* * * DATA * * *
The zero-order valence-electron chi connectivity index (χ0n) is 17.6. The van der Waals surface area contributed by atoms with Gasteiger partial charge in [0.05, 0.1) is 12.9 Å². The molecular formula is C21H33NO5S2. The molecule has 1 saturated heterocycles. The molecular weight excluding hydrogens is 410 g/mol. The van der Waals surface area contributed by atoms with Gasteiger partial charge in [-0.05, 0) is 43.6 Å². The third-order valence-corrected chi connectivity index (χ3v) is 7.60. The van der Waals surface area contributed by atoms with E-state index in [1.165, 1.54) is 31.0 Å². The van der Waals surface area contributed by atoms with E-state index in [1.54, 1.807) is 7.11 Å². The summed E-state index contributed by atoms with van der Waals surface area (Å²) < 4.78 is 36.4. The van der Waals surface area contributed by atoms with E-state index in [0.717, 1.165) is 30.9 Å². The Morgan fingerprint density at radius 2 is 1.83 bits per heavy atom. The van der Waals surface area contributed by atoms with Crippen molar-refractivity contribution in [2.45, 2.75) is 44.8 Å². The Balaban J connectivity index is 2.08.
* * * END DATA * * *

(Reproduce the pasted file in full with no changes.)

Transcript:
The zero-order valence-electron chi connectivity index (χ0n) is 17.6. The van der Waals surface area contributed by atoms with Gasteiger partial charge in [0.05, 0.1) is 12.9 Å². The molecular formula is C21H33NO5S2. The molecule has 1 saturated heterocycles. The molecular weight excluding hydrogens is 410 g/mol. The van der Waals surface area contributed by atoms with Gasteiger partial charge in [-0.05, 0) is 43.6 Å². The third-order valence-corrected chi connectivity index (χ3v) is 7.60. The van der Waals surface area contributed by atoms with E-state index in [1.165, 1.54) is 31.0 Å². The van der Waals surface area contributed by atoms with E-state index in [1.54, 1.807) is 7.11 Å². The summed E-state index contributed by atoms with van der Waals surface area (Å²) < 4.78 is 36.4. The van der Waals surface area contributed by atoms with E-state index in [0.717, 1.165) is 30.9 Å². The Morgan fingerprint density at radius 2 is 1.83 bits per heavy atom. The van der Waals surface area contributed by atoms with Crippen molar-refractivity contribution in [2.45, 2.75) is 44.8 Å². The Balaban J connectivity index is 2.08.